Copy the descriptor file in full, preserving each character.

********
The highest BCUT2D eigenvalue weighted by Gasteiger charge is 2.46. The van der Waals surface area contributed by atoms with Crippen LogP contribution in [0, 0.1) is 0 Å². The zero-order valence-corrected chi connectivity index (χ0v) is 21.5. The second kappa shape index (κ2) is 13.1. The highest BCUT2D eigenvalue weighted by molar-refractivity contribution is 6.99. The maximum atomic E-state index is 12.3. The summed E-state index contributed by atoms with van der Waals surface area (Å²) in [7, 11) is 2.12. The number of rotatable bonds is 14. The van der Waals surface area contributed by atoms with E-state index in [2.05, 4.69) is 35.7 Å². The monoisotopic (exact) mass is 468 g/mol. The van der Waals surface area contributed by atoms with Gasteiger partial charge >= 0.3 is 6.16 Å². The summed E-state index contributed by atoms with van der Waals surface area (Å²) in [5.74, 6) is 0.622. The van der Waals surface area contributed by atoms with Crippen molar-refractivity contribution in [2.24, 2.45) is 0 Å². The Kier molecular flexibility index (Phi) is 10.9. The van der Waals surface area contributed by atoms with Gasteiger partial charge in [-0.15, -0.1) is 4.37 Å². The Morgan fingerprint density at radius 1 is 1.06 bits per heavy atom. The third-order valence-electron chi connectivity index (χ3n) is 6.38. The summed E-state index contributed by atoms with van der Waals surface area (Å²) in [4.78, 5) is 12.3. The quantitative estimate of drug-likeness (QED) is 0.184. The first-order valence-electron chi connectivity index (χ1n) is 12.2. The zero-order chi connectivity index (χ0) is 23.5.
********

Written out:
The highest BCUT2D eigenvalue weighted by Gasteiger charge is 2.46. The van der Waals surface area contributed by atoms with Crippen LogP contribution in [0, 0.1) is 0 Å². The zero-order valence-corrected chi connectivity index (χ0v) is 21.5. The second kappa shape index (κ2) is 13.1. The highest BCUT2D eigenvalue weighted by molar-refractivity contribution is 6.99. The maximum atomic E-state index is 12.3. The summed E-state index contributed by atoms with van der Waals surface area (Å²) in [7, 11) is 2.12. The number of rotatable bonds is 14. The van der Waals surface area contributed by atoms with E-state index in [2.05, 4.69) is 35.7 Å². The monoisotopic (exact) mass is 468 g/mol. The van der Waals surface area contributed by atoms with Gasteiger partial charge >= 0.3 is 6.16 Å². The summed E-state index contributed by atoms with van der Waals surface area (Å²) in [5.74, 6) is 0.622. The van der Waals surface area contributed by atoms with Crippen molar-refractivity contribution in [2.24, 2.45) is 0 Å². The Kier molecular flexibility index (Phi) is 10.9. The van der Waals surface area contributed by atoms with Gasteiger partial charge in [-0.15, -0.1) is 4.37 Å². The Morgan fingerprint density at radius 1 is 1.06 bits per heavy atom. The third-order valence-electron chi connectivity index (χ3n) is 6.38. The summed E-state index contributed by atoms with van der Waals surface area (Å²) in [4.78, 5) is 12.3. The quantitative estimate of drug-likeness (QED) is 0.184. The first-order valence-electron chi connectivity index (χ1n) is 12.2. The zero-order chi connectivity index (χ0) is 23.5.